'1. Whether, on the facts and in the circumstances of the case, in computing the income from business assessable under section 10, the loss in speculative transactions either in whole or to the extent of the other business income, could be set off against other business income regard to the proviso to section 24(1
2. Whether, on the facts and in the circumstance of the case, the interest or Rs. 16,200 paid by the assessee on money borrowed admittedly for speculative transactions is allowable in the computation under section 10, as an expenditure against business profit ?'
4. So far as the first questions is concerned, the answer to the same must be against the assessee in view of the decision of this court in Keshavlal Premchand v. Commissioner of Income-tax, which has been followed then after in a large number of decisions of several other High Courts in India. In view of the overwhelming position of the case law against him, Mr. Palkhivala, the learned counsel for the assessee, has not pressed in same question without abandoning his contention that the decision of this court in Keshavlal Premchand v. Commissioner of Income-tax and the decisions of the other courts, which followed it, are not correct and would be required to be reconsidered. He has, however, fairly accepted the position that no useful purpose would be served by his arguing against that said decisions before this court, because, having regard to the long course of decisions, we will not depart from the view taken in the said decisions even if it were shown that there was something arguable against the said view.
5. As to the second question, in our opinion, the view taken by the Tribunal is not correct. As we have held in a resent case in Income-tax Reference No. 37 of 1962, decided on 8th February, 1967, a on a proper interpretation of the first proviso read along with the two Explanations, speculative transactions carried on in the nature of business constitute a distinct and separate business, the income of which is required to be computed under section 10. The loss in speculative transactions carried on in the nature of business referred to in the first proviso to section 24 is the net computed loss under section 10 of the speculative business which is constituted of the speculative transactions carried on in the nature of business. The amount of Rs. 16,200 is admitted interest paid on amounts borrowed for the purpose of carrying on the speculative transactions in the nature of business or, in short, the speculative business. This is an item which will come in for computation of the profit to loss of the speculative business but cannot enter the computation of the profit and loss of the non-speculative business. Since the speculative business has suffered as loss this item which belongs to the speculative business will further argument the loss and will form part of it. The amount of Rs. 16,200, in our opinion, therefore, ask cannot qualify for being allowed against the income from the non-speculative business. Mr. Palkhivala contended that the expression 'any loss sustained in speculative transactions which are in the nature of a business' used in the first proviso to section 24(1) can only relate to the loss sustained in the transactions themselves and not the net loss on a computation of the profits and loss under section 10 of the Act. We are not inclined to accept that interpretation because in our view the loss referred to is the net computed loss and not merely the gross loss on the transactions. The proviso which occurs in a provision, which relates to the set-off adjustment of the losses and profits under different heads of income, itself deals with the set-off of profits and losses of different kinds of business under the head of profits and gains of business. The question of set-off arises only when the loss or profit is computed under the Act. In the context of the provision of section 24, we are of the view that the loss spoken of by the first proviso relates to the resultant loss on computation and not merely loss incurred in the transactions.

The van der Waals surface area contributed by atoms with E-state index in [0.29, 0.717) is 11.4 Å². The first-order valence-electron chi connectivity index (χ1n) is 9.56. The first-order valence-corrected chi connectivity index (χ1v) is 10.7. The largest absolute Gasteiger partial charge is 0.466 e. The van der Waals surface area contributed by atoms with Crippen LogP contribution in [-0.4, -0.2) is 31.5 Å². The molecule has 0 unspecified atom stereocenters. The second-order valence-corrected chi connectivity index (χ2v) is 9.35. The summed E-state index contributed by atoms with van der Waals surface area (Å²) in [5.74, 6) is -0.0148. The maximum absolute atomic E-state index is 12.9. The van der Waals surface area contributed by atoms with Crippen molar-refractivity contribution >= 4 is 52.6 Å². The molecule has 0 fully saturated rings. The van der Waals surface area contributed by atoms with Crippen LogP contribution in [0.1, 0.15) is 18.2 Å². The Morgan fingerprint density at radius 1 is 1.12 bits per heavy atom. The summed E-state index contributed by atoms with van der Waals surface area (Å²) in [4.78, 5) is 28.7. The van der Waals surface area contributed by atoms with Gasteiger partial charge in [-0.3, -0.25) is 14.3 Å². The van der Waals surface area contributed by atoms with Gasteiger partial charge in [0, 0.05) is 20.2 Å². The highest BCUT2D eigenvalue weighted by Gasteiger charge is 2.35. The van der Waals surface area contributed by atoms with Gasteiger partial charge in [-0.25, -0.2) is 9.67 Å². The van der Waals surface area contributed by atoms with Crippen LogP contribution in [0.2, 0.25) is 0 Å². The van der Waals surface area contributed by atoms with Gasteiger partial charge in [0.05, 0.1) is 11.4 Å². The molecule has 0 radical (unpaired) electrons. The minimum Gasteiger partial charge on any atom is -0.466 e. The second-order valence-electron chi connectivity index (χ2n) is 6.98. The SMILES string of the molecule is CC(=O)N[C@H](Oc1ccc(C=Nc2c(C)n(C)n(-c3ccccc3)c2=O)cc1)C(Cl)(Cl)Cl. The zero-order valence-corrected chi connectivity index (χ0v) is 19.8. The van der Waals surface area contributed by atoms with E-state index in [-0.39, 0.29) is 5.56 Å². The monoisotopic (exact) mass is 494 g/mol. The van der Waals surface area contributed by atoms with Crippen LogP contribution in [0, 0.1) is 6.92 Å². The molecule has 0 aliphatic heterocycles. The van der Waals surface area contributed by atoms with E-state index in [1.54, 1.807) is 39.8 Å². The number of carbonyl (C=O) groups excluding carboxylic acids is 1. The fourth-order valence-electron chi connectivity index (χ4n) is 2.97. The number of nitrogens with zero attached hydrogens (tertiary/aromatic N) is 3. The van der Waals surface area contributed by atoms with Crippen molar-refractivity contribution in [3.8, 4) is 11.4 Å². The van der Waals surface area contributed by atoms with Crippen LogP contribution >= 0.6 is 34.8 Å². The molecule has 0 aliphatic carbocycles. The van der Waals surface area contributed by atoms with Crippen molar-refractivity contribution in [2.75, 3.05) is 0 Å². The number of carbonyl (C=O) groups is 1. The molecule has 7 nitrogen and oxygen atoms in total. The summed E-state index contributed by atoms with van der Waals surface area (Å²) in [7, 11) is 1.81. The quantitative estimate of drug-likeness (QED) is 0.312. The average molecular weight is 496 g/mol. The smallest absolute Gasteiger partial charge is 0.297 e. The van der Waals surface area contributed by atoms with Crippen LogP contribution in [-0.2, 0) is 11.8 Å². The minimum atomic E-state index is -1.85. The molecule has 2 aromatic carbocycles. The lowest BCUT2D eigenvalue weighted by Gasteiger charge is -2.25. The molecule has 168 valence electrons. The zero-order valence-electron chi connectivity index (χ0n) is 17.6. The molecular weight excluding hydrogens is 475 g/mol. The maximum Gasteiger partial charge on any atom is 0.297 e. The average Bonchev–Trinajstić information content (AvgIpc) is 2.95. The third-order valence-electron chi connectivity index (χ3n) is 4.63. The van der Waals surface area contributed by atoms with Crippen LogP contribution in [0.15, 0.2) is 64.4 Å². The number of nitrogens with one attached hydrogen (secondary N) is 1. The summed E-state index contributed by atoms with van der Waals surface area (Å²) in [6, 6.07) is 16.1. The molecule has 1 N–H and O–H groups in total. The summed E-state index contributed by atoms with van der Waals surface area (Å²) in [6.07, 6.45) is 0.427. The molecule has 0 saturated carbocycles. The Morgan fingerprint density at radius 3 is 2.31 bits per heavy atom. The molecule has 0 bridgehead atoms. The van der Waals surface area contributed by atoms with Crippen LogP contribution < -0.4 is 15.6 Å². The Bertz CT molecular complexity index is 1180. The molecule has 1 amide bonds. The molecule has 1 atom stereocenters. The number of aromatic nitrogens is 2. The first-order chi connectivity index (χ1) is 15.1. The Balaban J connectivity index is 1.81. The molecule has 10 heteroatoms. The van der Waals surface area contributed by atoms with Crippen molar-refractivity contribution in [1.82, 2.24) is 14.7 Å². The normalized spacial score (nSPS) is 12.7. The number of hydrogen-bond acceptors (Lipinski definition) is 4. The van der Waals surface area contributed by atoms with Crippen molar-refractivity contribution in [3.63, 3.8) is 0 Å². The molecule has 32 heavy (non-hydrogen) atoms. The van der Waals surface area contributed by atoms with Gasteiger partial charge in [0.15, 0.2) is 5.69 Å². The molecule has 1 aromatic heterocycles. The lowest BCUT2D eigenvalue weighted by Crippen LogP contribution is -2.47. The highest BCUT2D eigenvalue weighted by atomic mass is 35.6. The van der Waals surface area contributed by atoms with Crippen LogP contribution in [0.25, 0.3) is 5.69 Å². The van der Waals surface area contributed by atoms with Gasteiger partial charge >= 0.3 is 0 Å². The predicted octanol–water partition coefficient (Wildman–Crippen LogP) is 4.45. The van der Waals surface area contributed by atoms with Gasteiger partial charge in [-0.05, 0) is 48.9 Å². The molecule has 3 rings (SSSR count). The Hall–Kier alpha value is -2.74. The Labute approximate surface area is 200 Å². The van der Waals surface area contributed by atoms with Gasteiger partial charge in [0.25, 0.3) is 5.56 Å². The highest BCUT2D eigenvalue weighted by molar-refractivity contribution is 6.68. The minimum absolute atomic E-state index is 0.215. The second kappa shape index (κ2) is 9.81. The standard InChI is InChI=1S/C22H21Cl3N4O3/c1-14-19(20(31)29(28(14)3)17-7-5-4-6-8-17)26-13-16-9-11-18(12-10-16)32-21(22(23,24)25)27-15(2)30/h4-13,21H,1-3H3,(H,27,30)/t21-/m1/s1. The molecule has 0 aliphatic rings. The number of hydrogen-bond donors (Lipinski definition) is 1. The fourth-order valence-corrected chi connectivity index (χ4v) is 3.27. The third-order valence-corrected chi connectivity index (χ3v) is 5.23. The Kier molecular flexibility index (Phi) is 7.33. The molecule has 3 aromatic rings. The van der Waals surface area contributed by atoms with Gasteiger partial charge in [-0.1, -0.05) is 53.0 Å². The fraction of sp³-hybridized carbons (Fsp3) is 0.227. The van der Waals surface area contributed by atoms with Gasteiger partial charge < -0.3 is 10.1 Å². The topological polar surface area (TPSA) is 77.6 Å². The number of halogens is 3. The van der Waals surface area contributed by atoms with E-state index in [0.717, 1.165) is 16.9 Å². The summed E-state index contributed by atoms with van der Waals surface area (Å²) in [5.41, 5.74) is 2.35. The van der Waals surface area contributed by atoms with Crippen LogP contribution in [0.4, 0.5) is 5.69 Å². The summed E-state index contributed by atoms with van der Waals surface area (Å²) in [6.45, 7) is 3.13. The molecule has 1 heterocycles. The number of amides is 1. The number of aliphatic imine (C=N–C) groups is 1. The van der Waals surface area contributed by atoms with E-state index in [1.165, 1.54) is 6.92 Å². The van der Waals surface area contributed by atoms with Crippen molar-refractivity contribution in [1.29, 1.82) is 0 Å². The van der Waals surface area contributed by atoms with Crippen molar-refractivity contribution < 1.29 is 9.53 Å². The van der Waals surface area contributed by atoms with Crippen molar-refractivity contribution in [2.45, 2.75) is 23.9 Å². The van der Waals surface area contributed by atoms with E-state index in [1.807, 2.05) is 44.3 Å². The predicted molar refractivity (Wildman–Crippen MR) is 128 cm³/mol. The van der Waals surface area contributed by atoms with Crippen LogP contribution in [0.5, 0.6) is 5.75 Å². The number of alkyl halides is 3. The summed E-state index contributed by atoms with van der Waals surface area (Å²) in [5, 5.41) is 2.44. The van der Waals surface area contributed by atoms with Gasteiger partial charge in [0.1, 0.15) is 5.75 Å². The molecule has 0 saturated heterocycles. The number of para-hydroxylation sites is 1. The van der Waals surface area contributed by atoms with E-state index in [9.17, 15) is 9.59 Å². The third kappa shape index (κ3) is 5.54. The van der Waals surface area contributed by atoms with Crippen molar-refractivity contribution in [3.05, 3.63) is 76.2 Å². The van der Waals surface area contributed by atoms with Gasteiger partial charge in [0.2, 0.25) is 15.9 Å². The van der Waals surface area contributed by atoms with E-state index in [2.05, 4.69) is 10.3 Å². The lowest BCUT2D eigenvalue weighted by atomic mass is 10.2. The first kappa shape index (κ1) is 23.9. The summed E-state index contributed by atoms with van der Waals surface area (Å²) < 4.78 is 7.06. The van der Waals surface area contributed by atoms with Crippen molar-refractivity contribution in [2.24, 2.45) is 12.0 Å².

6. In the result, therefore, our answers to both the questions referred to us are in the negative. The assessee will pay the costs of the Commissioner.
7. Questions answered in the negative.